Rexnord Closes In Indianapolis To Move To Mexico, Many Jobs Lost

A reporter has published a few connected pieces following up with workers at the Rexnord bearing plant that is located in Indianapolis, Indiana. The factory was home to many works, many of whom had worked the position since they left high school. The Rexnord was a place many people found to be an opportunity to work for higher than average pay while mastering new skills there, but it was also very dangerous. Recently, Rexnord announced it was moving its factory to Mexico, meaning many people in Indianapolis would be without a job.

The story began when the reporter reached out and connected with a worker at Rexnord. She told her story of how she had found her job and it was perfect, allowing her to earn a good paycheck after escaping an abusive relationship. Then news came down that the plant was closing and moving to Mexico, what was even worse, the workers were being asked to train their replacements that were taking their jobs. Some agreed to do so. You can read about her story starting here.

Some people have now moved on since the plant closed, lucky to find work in the construction field or at other factories, though they pay was often $10 an hour less than Rexnord had paid them. Shannon, the one who reached out to the reporter first and who’s story has been told the strongest, has yet to find a new job, but due to the articles being featured in the New York Times, she has received cards, photos, messages, money and even a job offer from a wealthy reader at a hotel in Las Vegas.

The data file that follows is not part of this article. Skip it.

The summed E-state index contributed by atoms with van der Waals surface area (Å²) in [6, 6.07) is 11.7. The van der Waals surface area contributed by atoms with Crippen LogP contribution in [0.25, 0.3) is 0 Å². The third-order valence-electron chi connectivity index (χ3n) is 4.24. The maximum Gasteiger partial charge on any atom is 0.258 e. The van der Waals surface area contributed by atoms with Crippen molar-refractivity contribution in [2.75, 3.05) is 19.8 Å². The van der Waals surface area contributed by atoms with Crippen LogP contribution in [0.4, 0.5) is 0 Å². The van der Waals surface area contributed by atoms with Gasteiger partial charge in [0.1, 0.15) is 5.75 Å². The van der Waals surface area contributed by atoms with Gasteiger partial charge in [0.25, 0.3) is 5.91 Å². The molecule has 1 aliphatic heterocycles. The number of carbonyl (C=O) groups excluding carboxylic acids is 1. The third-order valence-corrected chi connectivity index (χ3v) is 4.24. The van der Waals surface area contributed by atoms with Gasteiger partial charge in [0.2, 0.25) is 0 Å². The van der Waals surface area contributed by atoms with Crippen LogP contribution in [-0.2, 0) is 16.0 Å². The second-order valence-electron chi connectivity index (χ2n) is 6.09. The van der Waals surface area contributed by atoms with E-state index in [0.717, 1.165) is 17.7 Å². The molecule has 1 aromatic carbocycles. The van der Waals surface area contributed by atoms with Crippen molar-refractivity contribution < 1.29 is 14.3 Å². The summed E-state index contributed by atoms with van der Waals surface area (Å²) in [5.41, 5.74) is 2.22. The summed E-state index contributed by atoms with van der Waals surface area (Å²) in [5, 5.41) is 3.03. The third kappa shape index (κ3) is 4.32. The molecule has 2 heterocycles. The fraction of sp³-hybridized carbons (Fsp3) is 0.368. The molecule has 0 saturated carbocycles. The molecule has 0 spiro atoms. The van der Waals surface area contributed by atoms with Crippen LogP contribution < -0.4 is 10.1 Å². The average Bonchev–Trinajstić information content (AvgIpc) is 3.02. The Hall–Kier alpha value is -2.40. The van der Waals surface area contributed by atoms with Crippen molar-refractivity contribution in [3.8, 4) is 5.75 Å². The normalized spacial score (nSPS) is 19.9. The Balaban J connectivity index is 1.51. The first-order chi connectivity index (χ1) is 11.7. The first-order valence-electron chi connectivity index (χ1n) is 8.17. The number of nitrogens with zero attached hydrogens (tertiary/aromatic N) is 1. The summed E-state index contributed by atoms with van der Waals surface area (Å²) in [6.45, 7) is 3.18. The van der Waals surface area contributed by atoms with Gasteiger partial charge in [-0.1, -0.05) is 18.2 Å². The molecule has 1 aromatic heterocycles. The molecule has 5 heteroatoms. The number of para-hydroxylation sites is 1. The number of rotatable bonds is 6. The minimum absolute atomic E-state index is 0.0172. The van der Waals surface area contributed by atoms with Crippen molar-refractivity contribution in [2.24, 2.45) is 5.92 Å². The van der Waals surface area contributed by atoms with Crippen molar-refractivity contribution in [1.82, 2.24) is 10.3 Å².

This story is not unique now, and according to Emily Wornell, an assistant professor at Ball State University, after studying job loss through automation across the country, she believes that the future holds far more stories like this than ever heard before. She believes the next generation or so will witness two thirds or more of jobs becoming automated or outsourced, which means the potential job loss is astronomical. The prime example is Makuta, a company which makes small plastic bits that are used in medical devices and printers, they generally make between 150 and 200 million parts per year but only employ ten people.

The future of jobs in America is certainly scary and places like Indianapolis are mirroring what seems to have happened in Detroit less than a decade ago. While President Trump pushes his agenda and promises jobs are coming back, it seems like the wheels are in motion and this cannot be stopped. The bottom line is the most important part of business, and people are often overlooked when it comes to this. Hopefully, for those who lost their jobs at Rexnord and haven’t found more work, the tides will turn and they can find steady and gainful employment.

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